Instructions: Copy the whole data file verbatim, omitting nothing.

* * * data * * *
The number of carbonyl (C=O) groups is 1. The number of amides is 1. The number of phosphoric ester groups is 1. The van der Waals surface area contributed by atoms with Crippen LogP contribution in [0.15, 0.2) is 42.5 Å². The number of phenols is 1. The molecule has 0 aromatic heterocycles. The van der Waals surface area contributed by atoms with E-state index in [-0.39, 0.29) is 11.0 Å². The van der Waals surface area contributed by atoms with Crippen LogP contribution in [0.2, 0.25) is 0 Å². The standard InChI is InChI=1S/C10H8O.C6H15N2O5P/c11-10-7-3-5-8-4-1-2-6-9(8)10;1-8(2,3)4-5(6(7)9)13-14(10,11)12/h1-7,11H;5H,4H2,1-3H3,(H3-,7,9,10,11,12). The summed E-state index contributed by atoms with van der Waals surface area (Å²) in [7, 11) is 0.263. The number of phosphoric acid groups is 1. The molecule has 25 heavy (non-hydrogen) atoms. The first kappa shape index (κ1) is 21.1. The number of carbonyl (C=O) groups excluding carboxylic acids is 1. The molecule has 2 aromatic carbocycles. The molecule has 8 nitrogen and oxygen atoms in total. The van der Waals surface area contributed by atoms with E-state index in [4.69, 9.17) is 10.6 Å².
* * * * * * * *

The number of carbonyl (C=O) groups is 1. The number of amides is 1. The number of phosphoric ester groups is 1. The van der Waals surface area contributed by atoms with Crippen LogP contribution in [0.15, 0.2) is 42.5 Å². The number of phenols is 1. The molecule has 0 aromatic heterocycles. The van der Waals surface area contributed by atoms with E-state index in [-0.39, 0.29) is 11.0 Å². The van der Waals surface area contributed by atoms with Crippen LogP contribution in [0.2, 0.25) is 0 Å². The standard InChI is InChI=1S/C10H8O.C6H15N2O5P/c11-10-7-3-5-8-4-1-2-6-9(8)10;1-8(2,3)4-5(6(7)9)13-14(10,11)12/h1-7,11H;5H,4H2,1-3H3,(H3-,7,9,10,11,12). The summed E-state index contributed by atoms with van der Waals surface area (Å²) in [7, 11) is 0.263. The number of phosphoric acid groups is 1. The molecule has 25 heavy (non-hydrogen) atoms. The first kappa shape index (κ1) is 21.1. The number of carbonyl (C=O) groups excluding carboxylic acids is 1. The molecule has 2 aromatic carbocycles. The molecule has 8 nitrogen and oxygen atoms in total. The van der Waals surface area contributed by atoms with E-state index in [4.69, 9.17) is 10.6 Å².